Chrissy Teigen's wall feature revives a 15th-century decorating quirk with a contemporary appeal

This intricate piece 'establishes and grounds' Chrissy's dining room – and it's a technique we've trusted for centuries

Chrissy Teigen
(Image credit: Getty Images)

Tapestries have shaped the grandest of homes since the mid-15th century, but this statement feature has just found its most recent admirer in one of the most celebrated abodes in Los Angeles. 

Chrissy Teigen and John Legend's residence, curated by design force Jake Arnold, exemplifies chic modern style – but that hasn't stopped the model from taking some inspiration from a time gone by – as is the case with her intricate tapestry. The model hung an antique-style piece, complete with soldier and tree motifs that nod to history in her otherwise modern space. 

However, aesthetics aside, the benefits of tapestries are abundant. So, it is unsurprising that Chrissy is not alone in her love for this piece. 

'Tapestries add a rich layer to a home. As works of art in themselves, they add a warmth and texture, as well as an imposing presence that establishes and grounds a dining room, a corridor or a stairwell,' comments designer Camilla Clarke.

Camilla Clarke
Camilla Clarke

Creative director at London-based interior design firm, Albion Nord, Camilla Clarke has worked at some of London’s leading interior design practices. Clarke uses her artistic background to influence her interior designs on everything from contemporary penthouses to Georgian homes.

'Antique tapestries strewn with medieval reference, stylized foliage, buttressed castles, and mounted knights hung above a sofa or an overmantel bring an old-world charm to the most contemporary of rooms, and the contrast between more contemporary pieces in close proximity can be really arresting.'

Chrissy's tapestry covers most of the wall behind her dining table – a look that Camilla recommends replicating.  

'When hanging a tapestry, consider the scale of the room and source options that fill the walls generously,' she explains.'Upscaling with statement pieces and artworks is a loose rule we use to ensure your rooms look abundant with objects of beauty. There is nothing worse than a too-small piece of furniture or artwork.'

Albion Nord designed tapestry

(Image credit: Albion Nord)

Alternatively, hanging our tapestries near a window to complement the motifs can be impactful. 

'Tapestries often help to bring the outside world in, with landscape scenes of dense foliage and earthy colors. We often like to hang tapestries near or opposite windows to create an extension of the outdoor within a room,' the designer adds.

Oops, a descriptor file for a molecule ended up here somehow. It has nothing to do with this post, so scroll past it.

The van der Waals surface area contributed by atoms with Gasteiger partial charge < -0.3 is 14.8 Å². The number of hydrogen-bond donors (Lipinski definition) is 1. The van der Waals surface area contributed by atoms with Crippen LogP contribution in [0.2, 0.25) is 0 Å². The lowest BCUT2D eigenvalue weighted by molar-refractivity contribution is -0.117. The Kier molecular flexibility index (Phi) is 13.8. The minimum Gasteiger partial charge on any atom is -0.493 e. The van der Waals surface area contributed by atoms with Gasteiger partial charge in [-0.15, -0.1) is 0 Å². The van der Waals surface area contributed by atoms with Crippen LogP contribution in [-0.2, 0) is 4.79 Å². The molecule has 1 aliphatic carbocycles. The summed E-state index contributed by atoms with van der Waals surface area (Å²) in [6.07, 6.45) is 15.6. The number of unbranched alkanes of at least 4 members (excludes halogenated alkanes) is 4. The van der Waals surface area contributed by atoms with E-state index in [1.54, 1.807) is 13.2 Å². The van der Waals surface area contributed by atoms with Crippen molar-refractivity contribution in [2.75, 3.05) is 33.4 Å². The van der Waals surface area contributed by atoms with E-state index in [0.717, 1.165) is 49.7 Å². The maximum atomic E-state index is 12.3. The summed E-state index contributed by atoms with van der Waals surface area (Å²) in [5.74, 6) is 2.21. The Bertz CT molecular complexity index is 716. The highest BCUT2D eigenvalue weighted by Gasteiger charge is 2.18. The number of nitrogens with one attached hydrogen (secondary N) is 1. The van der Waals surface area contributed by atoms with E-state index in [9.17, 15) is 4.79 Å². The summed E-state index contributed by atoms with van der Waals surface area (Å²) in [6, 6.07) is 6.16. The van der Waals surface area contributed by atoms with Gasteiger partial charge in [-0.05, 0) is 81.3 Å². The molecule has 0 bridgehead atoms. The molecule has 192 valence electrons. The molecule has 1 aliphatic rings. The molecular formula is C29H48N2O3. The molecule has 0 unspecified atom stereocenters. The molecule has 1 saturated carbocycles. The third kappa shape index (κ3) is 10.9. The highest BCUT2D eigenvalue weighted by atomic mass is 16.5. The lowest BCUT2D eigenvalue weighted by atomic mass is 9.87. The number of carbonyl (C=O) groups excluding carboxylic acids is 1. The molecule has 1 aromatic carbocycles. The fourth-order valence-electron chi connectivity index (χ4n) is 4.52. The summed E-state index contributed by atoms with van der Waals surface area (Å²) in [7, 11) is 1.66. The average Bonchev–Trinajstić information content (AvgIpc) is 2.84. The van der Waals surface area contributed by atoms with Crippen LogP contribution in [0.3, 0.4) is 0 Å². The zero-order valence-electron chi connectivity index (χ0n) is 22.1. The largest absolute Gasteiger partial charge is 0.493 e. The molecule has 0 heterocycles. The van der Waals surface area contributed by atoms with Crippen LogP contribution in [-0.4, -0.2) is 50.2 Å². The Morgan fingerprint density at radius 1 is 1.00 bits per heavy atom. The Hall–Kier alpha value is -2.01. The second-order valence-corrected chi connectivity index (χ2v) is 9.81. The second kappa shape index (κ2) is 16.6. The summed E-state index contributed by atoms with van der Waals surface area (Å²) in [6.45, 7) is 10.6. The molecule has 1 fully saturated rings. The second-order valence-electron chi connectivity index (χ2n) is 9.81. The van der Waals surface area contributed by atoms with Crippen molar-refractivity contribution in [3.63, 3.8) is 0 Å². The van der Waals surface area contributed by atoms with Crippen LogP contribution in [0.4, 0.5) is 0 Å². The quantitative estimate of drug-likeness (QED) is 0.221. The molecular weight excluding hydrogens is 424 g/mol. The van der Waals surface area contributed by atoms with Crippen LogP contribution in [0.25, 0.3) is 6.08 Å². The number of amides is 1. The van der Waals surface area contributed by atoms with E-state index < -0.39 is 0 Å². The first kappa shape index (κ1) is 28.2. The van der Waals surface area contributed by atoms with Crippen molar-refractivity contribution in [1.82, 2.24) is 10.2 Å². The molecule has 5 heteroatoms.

As mentioned, Chrissy's home epitomizes modernity, but that hasn't stopped her from experimenting with this antique quirk. So, while tapestries will always have a rightful place in the most traditional of settings, we shouldn't be afraid to follow Chrissy's lead and experiment in a more contemporary setting. 

'Antique tapestries are full of history and storytelling executed with the highest craftsmanship. Make a statement by juxtaposing a thickly woven tapestry in a light contemporary setting,' Camilla agrees. 'This has an incredible impact and will highlight its charm and beauty.'

Shop the look with our handpicked tapestries below.

Megan Slack
Head of Celebrity Style News

Megan is the Head of Celebrity Style News at Homes & Gardens. She first joined Future Plc as a News Writer across their interiors titles, including Livingetc and Real Homes, before becoming H&G's News Editor in April 2022. She now leads the Celebrity/ News team. Before joining Future, Megan worked as a News Explainer at The Telegraph, following her MA in International Journalism at the University of Leeds. During her BA in English Literature and Creative Writing, she gained writing experience in the US while studying in New York. Megan also focused on travel writing during her time living in Paris, where she produced content for a French travel site. She currently lives in London with her antique typewriter and an expansive collection of houseplants.